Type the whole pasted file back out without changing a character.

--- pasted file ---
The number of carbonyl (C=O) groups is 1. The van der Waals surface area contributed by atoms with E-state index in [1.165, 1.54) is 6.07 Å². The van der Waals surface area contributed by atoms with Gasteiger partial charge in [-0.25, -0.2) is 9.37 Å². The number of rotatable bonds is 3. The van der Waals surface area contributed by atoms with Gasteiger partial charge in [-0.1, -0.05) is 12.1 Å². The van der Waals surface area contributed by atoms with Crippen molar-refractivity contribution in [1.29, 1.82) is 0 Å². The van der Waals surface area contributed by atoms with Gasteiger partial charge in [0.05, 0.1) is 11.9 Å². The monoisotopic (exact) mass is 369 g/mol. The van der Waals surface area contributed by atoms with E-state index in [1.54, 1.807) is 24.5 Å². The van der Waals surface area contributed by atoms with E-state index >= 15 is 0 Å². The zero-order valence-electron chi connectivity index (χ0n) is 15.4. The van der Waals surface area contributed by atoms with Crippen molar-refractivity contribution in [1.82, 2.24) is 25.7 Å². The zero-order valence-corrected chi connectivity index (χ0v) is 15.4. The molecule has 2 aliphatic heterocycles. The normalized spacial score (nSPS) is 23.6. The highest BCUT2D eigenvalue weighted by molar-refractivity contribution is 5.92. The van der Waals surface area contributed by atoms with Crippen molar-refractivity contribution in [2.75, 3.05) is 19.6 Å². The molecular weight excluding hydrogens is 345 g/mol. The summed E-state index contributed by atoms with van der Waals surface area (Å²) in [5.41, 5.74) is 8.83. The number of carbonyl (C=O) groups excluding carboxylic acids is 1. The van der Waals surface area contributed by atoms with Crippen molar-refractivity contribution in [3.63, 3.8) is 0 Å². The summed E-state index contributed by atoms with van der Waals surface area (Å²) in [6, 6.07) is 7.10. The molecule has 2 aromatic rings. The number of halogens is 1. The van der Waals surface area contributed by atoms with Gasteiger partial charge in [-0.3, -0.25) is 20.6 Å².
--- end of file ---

The number of carbonyl (C=O) groups is 1. The van der Waals surface area contributed by atoms with E-state index in [1.165, 1.54) is 6.07 Å². The van der Waals surface area contributed by atoms with Gasteiger partial charge in [-0.25, -0.2) is 9.37 Å². The number of rotatable bonds is 3. The van der Waals surface area contributed by atoms with Gasteiger partial charge in [-0.1, -0.05) is 12.1 Å². The van der Waals surface area contributed by atoms with Crippen molar-refractivity contribution in [1.29, 1.82) is 0 Å². The van der Waals surface area contributed by atoms with Gasteiger partial charge in [0.05, 0.1) is 11.9 Å². The monoisotopic (exact) mass is 369 g/mol. The van der Waals surface area contributed by atoms with E-state index in [1.54, 1.807) is 24.5 Å². The van der Waals surface area contributed by atoms with E-state index >= 15 is 0 Å². The zero-order valence-electron chi connectivity index (χ0n) is 15.4. The van der Waals surface area contributed by atoms with Crippen molar-refractivity contribution in [1.82, 2.24) is 25.7 Å². The zero-order valence-corrected chi connectivity index (χ0v) is 15.4. The molecule has 2 aliphatic heterocycles. The normalized spacial score (nSPS) is 23.6. The highest BCUT2D eigenvalue weighted by molar-refractivity contribution is 5.92. The van der Waals surface area contributed by atoms with Crippen molar-refractivity contribution in [2.75, 3.05) is 19.6 Å². The molecular weight excluding hydrogens is 345 g/mol. The summed E-state index contributed by atoms with van der Waals surface area (Å²) in [5.41, 5.74) is 8.83. The number of carbonyl (C=O) groups excluding carboxylic acids is 1. The van der Waals surface area contributed by atoms with Crippen molar-refractivity contribution in [3.63, 3.8) is 0 Å². The summed E-state index contributed by atoms with van der Waals surface area (Å²) in [6, 6.07) is 7.10. The molecule has 2 aromatic rings. The number of halogens is 1. The van der Waals surface area contributed by atoms with Gasteiger partial charge in [-0.3, -0.25) is 20.6 Å².